At the risk of sounding all Gwynethy/Goop about this, I do want to share an exquisite delicacy that's extremely rare — and yet so spectacularly delicous it should get its own PR firm. I'll do my best.
You know those fabulous brasseries in Paris with all the shellfish displayed outside? And the wonderful towers of fruits de mer laden with oysters and all other manner of shellfish? Next time you find yourself in such a place, see if they have Violets ("vee-o-lay" — but you already knew that). If you love oysters and savor the lusciousness of Uni (sea urchin roe), you'll find the Mediterranean shellfish Violet heavenly. But if you haven't yet worked your way up to Uni in the sushi spectrum, proceed with caution, they're a bit of an acquired taste. Lonely Planet describes them as "rubber dipped in ammonia". Cretins.
Roughly the size and shape of a smallish potato, the Violet's exterior is dark and leathery. Cut in half, the strong, briny, orange innards are scooped out with a special little spoon. Whether consumed in concert with the other treasures of a grand plateau or just on their own, Violets are truly sublime.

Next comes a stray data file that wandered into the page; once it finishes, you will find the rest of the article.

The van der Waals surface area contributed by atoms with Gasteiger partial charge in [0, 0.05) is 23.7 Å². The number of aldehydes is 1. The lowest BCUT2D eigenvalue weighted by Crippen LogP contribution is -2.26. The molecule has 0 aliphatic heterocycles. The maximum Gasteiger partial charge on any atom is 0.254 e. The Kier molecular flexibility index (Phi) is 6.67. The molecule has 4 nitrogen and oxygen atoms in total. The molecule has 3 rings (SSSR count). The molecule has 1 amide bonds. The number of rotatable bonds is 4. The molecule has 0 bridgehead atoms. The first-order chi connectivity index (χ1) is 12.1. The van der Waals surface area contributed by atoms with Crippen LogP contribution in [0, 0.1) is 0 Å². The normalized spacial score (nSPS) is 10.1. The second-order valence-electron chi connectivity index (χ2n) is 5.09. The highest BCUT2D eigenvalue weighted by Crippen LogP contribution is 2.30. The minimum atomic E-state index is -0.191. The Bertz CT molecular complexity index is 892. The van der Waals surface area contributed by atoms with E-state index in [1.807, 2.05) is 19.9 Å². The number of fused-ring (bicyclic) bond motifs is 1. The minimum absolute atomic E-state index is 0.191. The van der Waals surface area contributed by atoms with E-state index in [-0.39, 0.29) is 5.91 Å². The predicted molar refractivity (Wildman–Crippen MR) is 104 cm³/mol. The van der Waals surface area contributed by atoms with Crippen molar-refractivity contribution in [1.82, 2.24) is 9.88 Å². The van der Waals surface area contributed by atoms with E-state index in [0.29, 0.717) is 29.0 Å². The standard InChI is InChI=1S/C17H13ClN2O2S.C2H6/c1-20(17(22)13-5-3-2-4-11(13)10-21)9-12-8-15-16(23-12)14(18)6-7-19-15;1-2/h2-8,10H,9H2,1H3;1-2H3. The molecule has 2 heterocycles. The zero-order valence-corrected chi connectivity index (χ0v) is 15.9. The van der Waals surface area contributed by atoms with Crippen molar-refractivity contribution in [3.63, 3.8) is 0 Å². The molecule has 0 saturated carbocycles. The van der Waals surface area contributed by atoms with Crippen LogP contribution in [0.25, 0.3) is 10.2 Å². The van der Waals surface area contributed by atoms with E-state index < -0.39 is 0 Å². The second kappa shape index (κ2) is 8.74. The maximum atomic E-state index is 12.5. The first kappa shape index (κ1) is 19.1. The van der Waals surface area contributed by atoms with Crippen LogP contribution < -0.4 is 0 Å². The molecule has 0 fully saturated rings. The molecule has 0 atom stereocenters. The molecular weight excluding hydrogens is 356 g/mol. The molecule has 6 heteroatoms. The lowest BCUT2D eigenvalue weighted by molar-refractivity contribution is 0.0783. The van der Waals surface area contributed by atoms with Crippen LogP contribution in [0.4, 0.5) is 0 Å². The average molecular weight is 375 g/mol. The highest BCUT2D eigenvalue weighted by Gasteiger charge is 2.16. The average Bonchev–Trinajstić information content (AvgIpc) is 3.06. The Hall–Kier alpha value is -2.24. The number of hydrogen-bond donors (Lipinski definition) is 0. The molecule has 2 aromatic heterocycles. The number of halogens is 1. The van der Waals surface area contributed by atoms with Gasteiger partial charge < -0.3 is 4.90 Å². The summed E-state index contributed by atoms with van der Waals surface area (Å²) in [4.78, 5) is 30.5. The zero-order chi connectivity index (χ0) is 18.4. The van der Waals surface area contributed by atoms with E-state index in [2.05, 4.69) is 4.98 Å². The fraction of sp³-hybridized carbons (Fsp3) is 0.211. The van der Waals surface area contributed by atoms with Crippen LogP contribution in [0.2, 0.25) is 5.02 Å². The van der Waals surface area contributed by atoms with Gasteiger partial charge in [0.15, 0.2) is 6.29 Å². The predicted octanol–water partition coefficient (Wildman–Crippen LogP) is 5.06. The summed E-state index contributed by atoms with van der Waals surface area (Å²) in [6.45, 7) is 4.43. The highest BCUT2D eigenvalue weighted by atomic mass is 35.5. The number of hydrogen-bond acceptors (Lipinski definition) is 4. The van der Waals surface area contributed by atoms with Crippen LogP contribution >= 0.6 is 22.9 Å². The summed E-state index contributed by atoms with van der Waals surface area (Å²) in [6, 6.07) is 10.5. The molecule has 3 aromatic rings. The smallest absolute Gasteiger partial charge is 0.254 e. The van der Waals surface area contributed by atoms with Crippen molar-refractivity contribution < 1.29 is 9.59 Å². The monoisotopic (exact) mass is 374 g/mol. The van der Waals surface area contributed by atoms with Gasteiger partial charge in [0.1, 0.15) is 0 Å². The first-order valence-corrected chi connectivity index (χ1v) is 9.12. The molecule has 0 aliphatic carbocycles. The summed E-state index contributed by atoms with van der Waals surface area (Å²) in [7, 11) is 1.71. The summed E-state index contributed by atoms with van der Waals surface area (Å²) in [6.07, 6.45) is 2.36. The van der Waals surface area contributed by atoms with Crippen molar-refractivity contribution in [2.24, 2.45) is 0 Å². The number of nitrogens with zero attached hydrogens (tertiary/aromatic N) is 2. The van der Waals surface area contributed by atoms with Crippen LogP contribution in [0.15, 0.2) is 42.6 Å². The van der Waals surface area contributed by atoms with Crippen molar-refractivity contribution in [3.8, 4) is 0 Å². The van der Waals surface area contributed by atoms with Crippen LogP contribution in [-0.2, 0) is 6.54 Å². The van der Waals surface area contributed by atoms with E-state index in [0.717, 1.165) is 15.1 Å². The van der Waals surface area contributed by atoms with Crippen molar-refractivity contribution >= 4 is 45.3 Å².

I've never seen or heard of them outside of France, and even there, not many restaurants or markets I visited had them. Many people had never even heard of them. I did a little digging and found that Violets have many aliases depending on the region, including Viourlet, Biju, Patate de mer, Figue de mer, and in Italy, limone di mare and uova di mare. They are also prized in Korea, Japan, Australia and Chile.
So if you find yourself in Paris, make sure to hit L'Atlas Brasserie:
11 rue de Buci at the corner of rue de Seine
(6th Arr., off Blvd Saint-Germain, Odeon Metro Stop)
01 40 51 26 30 P.S. These were the only pics of Violets I could find. If you have a better one, please share it.